The frontier. (O'Neill City, Holt County, Neb.) 1880-1965, August 06, 1942, Image 4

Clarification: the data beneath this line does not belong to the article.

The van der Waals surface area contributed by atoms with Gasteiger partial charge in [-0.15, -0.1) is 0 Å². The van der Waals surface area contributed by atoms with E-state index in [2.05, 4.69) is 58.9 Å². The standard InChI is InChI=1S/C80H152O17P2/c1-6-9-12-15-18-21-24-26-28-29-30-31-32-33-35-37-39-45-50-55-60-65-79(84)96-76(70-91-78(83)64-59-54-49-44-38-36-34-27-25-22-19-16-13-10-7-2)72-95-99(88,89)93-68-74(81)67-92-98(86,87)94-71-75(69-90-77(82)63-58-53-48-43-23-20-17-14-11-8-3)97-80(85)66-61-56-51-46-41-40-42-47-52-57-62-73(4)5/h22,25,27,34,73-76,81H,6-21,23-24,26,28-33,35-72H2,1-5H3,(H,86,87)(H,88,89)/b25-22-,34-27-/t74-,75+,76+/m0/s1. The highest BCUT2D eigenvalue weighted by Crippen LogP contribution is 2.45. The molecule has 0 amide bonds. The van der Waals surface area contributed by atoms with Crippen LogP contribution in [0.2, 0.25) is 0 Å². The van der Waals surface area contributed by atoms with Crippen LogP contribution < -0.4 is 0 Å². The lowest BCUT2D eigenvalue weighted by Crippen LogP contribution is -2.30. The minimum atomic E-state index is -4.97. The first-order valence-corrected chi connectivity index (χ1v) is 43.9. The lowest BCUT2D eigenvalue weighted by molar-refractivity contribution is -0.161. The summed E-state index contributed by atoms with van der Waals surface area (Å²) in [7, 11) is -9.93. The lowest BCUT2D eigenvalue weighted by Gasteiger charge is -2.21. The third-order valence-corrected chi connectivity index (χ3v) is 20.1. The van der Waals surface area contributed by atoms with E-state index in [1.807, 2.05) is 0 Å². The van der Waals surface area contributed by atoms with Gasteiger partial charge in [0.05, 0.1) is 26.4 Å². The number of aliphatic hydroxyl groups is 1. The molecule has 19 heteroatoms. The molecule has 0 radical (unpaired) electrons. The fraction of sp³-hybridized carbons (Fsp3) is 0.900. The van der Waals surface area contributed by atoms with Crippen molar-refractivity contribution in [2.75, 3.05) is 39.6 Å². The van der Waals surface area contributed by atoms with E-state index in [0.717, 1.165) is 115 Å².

A. L. MILLER For Congress A Businessman. A Farm and Stock Owner. A member of Legisla ture for two years. Until July 1 this year had charge of issuing Birth Certificates and other Health Activi in the State. I promise to work for you full time in an honest and sincere manner. YOUR VOTE WILL BE APPRECIATED clxthiMas Emerson E. Wakefield Candidate For State Legislature Resident of 28th District for more than 25 years YOUR SUPPORT APPRECIATED 1 Wm. L. Brady Non-Political Candidate For LEGISLATURE 28th District Keya Paha, Rock, Boyd and Holt Counties Primary Election Tues., Aug. 11 Your vote and sup port appreciated. Born and lived 48 years on farm near Dorsey, Holt County, and still operate the farm. Married, and has five children. Traveled over entire state six years in insurance work. Not indebted to anyone financially or otherwise. . . Primary Election August 11, 1942 VOTE FOR T. L. - Tommy - McDonald Democratic Candidate for COUNTY TREASURER LIFELONG RESIDENT — DEPENDABLE _ QUALIFIED Wifi Appreciate Your Vote and Support ---__ SAM DIEDRICHS « Lawyer and Rancher DEMOCRAT Serving Eighth Year as County Attorney at North Platte Radio Talks, KMMJ, Inc., for Sam Diedrichs August 8 7:05 p. m. August 10 6:45 a. m. August 11 8:10 a. m. FOR CONGRESS 4TH DISTRICT WANTED 3,000 Tons of New Rye Straw W. F. PARROTT Buyer and Shipper of Hay and Straw Stein’s Property PHONE 206 O’Neill, Nebr. The Frontier J. jtL Cronin, Editor and Owner Sintered at the postofTice at JNeill. Nebraska, as Second Class Matter. SUBSCRIPTION >ne Year, in Nebraska -$2.00 One year, outside Nebraska 2.25 Every subscription is regarded as an open account. The names af subscribers will be instantly removed from our mailing list at expiration of time paid for, if publisher shall be notified; other wise the subscription remains in force at the designated subscrip tion price. Every suscriber must understand that these conditions are made a part of the contract between publisher and subscriber. Display advertising is charged for on a basis of 25c an inch (one column wide) per week. Want ids 10c per line, first insertion, tubsequent insertions. 5c per line briefl^Tstated Mr. and Mrs. Clarence Sauser spent Wednesday in Norfolk. Miss Margaret Johnson of Butte is visiting friends here this week. Billy McDonough and Joe Ryan attended the Burwell rodeo on Wednesday. Mrs. Anna McCartney spent Tuesday and Wednesday in Butte visiting friends. Mr. and Mrs. William Dailey and family spent Sunday with relatives at Norden. Mr. and Mrs. J. L. Sherbahan spent Saturday and Sunday in Wayne visiting relatives. Mr. and Mrs. C. C. Bergstrom took John A. Grunke to the state penitentiary Saturday. Circle A. B. of the Methodist church met at the home of Mrs. Ted MsElhaney Wednesday after noon. liood health is one or our great-1 est blessings. Good teeth make way for good health, so why neg lect your teeth? Have them looked after properly every six months.—Dr. Fisher, Dentist. 13 Margaret Clauson just returned from Sioux Falls, where she com pleted her training in giving Cold Ray permament waves.—Adv. Mrs. Norman Kirschman un derwent a major operation at a Grand Island hospital last Wed nesday. Her condition is fair. Mrs. Estella Shaughnessy went to Wayne Tuesday to visit her daughter and family for a few days. Corp. Cecil Grenier returned to Sacremento, Cal., Wednesday. Corporal Grenier was called home by the serious illness of his mother, Mr. E. G. Grenier, who is at the home of her son, Frank and family. Mrs. Harold Connors has re ceived word from her husband, Pvt. Connors that he was trans ferred from Camp Roberts, Calif., to Fort Lewis, Wash., last week. Miss Meta M. Martin visited at Neligh Sunday at the homes of O. O. Templin and Wm. Haynes. Mrs. Templin is her sister, Mrs. Haynee is her niece. Major T. E. Gillaspie of the State Headquarters of Selective Service, of Lincoln, was at the O'Neill Draft Board office Tues day on business. Mr. and Mrs. Jack Davidson attended the rodeo at Burwell to day. Mrs. Clifton Kurtz returned to her home in Kansas City, Mo., last Friday, after visiting at the home of Mr. and Mrs. Ray Kurtz and family for a week. Mr. and Mrs. Lloyd Marshall, Mr. and Mrs. Art Dexter and Mr. and Mrs. Francis Murphy attend ed the Burwdl rodeo today. Mr. and Mrs. M. J. Connelly and daughter, Mary Ann, visited relatives at Creighton Sunday. Notice DR. A. E. GADBOIS Eye, Ear, and Nose Special ist, will make his regular visit at Dr. Carter's office in O'NEILL Friday, August 14th Glasses Fitted Mr. and Mrs. Pete Heriford re ceived a cablegram from their son, Pvt. Bennett Heriford, who is a baker in the medical corps of the U. S. Army, that he had arrived in Honolulu. Mr. and Mrs. Robert Schulz and son, Luther, spent Sunday at Norfolk and Pierce visiting rel atives. Blanche Gibson went to Oma ha today, where she plans on se curing employment. Mrs. Robert Brittell entertain ed the Last Minute bridge club at her home Wednesday after noon. Mrs. Wm. Bruegman won high score, Mrs George Mitchell second and Mrs. Frank Clements third. Dinner will be served at the Country Club on Sunday, August 9, at 6:30 p. m. Mr. and Mrs. Ray Verzal and son, Jerry, of Wayne, and Mrs. Ed Quinn of O’Neill attended the Burwell rodeo today. * THE DAYS OF LONG AGO (Continued from Page 1) tinued camping in the cupola un til around 7 o’clock, when he came down and said a shower would soon be upon us, and so it was. As nice a shower as one would wish to see, but it appears to have been a general rain from the Black Hills to Omaha. Pub lie opinion i3 greatly divided up on the question of whether or not Melbourne was responsible for the shower. In fact that has been the all-absorbing topic of conversation since the gentleman arrived in the city. The character of Tuesday’s rain is a point that argues strongly in Melbourne's favor. It came with very little thunder and lightning and no wind, something that is very un usual in this country during the summer months. The clouds or iginally came lazily drifting from the northwest in broken masses, resembling whitecaps on a ruf fled sea and had no indication whatever of rain. About 1 o’clock Tuesday they settled back again in the north and by 8 o’clock the entire sky was of a leaden hue and a gentle rain began falling which continued falling until the gauges measured a little over an inch. We got the rain, but the rainmaker got no money, as it came several hours after his con tract expired. The Methodist Church V. C. Wright, Minister Church school 10: a. m., H. B. Burch, superintendent. Public worship 11:00 a. m. Special music by the choir and sermon by the pastor. Youth Fellowship 7:00 p. m. Women’s Society of Christian j Service in the church parlors Thursday afternoon, August 13. I The topic for study will be “The Church.” The pastor and people of the Methodist church are deeply appreciative of the friends who have so generously helped our Youth Fellowship in their scrap drive. The help given has been a splendid patriotic gesture and material assistance to a worthy can*, iliSSIilll*i ABOVE ALL VICTORY IN carrying on our business of banking, there is one consideration that dominates all others ... Victory. The vital war role of America’s banks — how they are helping to finance the war, assure adequate food sup plies, accelerate war production and keep the economic machine on an even keel—will be discussed in this new series of advertise ments entitled "Banks and the War.” Our next message will be on a subject of intense personal interest to everyone — Defense Bonds. Watch for it. O’NEILL NATIONAL BANK O’NEILL, NEBRASKA Member hedera] IVpo.it Insurance Corporation Pelfnattttif /ihtfutj NO HEAT* NO MACHINES At lajtt The miracle permanent, bringing you thrilling new hair beauty with no heat, no machines. ★ BETTER HAIR CONDITIONI COLD RAY I otions flow through your hair, leave it whisper-soft. ★ IDEAL COMFORT! No heat, no machines, no stretching. Tested safety, for your peace-of-mind. ★ SOFTER, STRONGER CURLS I Abun dant, luscious curls, even along the neck line. Even on hair hard to wave with heart ★ COMPLETE CONVENIENCEI COLD RAY takes no longer than an ordinary heat wave, leaves your hair •asy to style for any occasion. Cell for as Appefsfsiesf Margaret’s Beauty Salon PHONE 102 O'NEILL, NEBR. A WEEK OF THE WAR Army The nine army corps areas were reorganized and renamed “Ser vice Commands.” The organ ization will further decentralize the operation of services of sup ply activity and eliminate dupli cating facilities, War Secretary Stimson said 28,000 Jaundice cases developed among army personnel in the U. S. and abroad between January 1 and July 4, apparently due to the use of Yellow Fever vaccine. Sixty-two deaths re sulted. “There has been a change in the form of Yellow Fever vaccine now used which the Surgeon General thinks will eliminate the whole trouble,” Mr. Stimson said. Director Hobby of the Women’s Army Auxiliary Corps said 20 companies of 150 women each will be 'trained by the end of this year and 25,000 women will be trained by April, 1943. Scrap Salvage Campaign | President Roosevelt reported the recent Scrap Rubber Collect ion Drive added 454,000 tons to the government’s stockpile—ex clusive of rubber in small piles still at service stations and junk dealers. WPB Chairman Nel son asked state and local govern ments to lend their trucks and workers to local salvage commit tees to help transport scrap mater ial collections before winter sets in. To keep steel furnaces going at full capacity, more than 750, 000 freight cars will be required ta carry scrap iron and steel, most of which must be moved by trucks to rail points. The WPB extended the Tin Can Salvage Program to 104 cities in addition to 36 metropoli tan areas previously announced, because de-tinning plant capacity requirements have been increas ed from 250,660 to 400.000 ton*. Tht Board said the government will requisition fro •rs all useless those that cannot be repaired on a practical basis—to maintain the present peak movement of automobile scrap to mills. Gn the basis of a questionaire to 350 firms, the Board estimated 100 million pounds of essential chem icals could be realized in the next 18 months if manufacturers of war equipment began now to re cover wasted spray paints. Taxation And Profits The House passed and sent to the Senate the War Revenue Bill, estimated to yield about $6,300 million, providing a 45 percent normal and surtax income rate on corporations and a 90 percent excess profits tax. Treasurery Secretary Morgenthau, however, said a tax program of less than $8,700 million of additional reven ue would be inadequate. He rec ommended removal of these “Special Privileges;” tax ex emption for state and municipal securities, exemption from tax ation of 27 Vis percent of income from oil wells and mines, and separate income tax returns by married couples. The House Naval Affairs Com mittee, after investigating 40,000 contracts, said “95 percent of the war contractors are doing an honest and effective job and re ceiving only fair and reasonable profits,” the average being 8 per cent. Jack Carroll was an O’Neill vis itor from Atkinson Tuesday eve. California Peaches $ 1 29 Large Crates.X Carload of Fancy No. 1 Defuzzed California Alberta Peaches POPULAR SIZES This carload will be here either August 7th or 8th They are part green and will keep four or five days for canning. Buy ’em now. Large Crates $1.29 Outlaw Grocery CLARENCE M. DAVIS... For Railway Commission REPUBLICAN TICKET fir Qualified—25 Years Active Law Practice The Railway Commission func tions much like a court and legal experience is desirable. FARMER WITHERS For State Senator 28th District Borri' and raised in Holt county 16 miles south of Atkinson. Agri culture and its people hold his interest, as he is dependent upon them for a livlihood. More famil iar with conditions in 28th Dist rict than any other candidate. NON-POLITICAL BALLOT PRIMARY AUG. 11. 1942 Your Vote and Support Will Be Appreciated EARL RASDAL For CONGRESS (4th District) REPUBLICAN PRIMARIES AUG. 11 RASDAL is a success ful businessman who wants to lend his abil ity toward making the kind of legislation the country needs for pro gress. RASBAL was born in Nebraska and has lived here all his life, and he knows the problems of the state and district Through EXPERIENCE. RASDAL ha* visited every town in the dist rict during the past two months, meeting as many people as possible, getting their ideas on the future needs of the district in legislation. RASDAL is experienced in legislative proced ure — ask anyone who served with hiih in the state legislature — and he has made political science and government a study and a hobby. RASDAL is capable of handling the job—ask anyone who knows him or has worked with him in state and community affairs. RASDAL is young enough to be physically and mentally alert and active, and is old enough to exercise good judgment. RASDAL has made no commitments but has promised the district to give serious consider ation to every subject and to work with all he has, with honesty and fearlessness, to inaugur ate the dictates of his own conscience. RASDAL GETS THINGS DONE. ELECT HIM TO CONGRESS.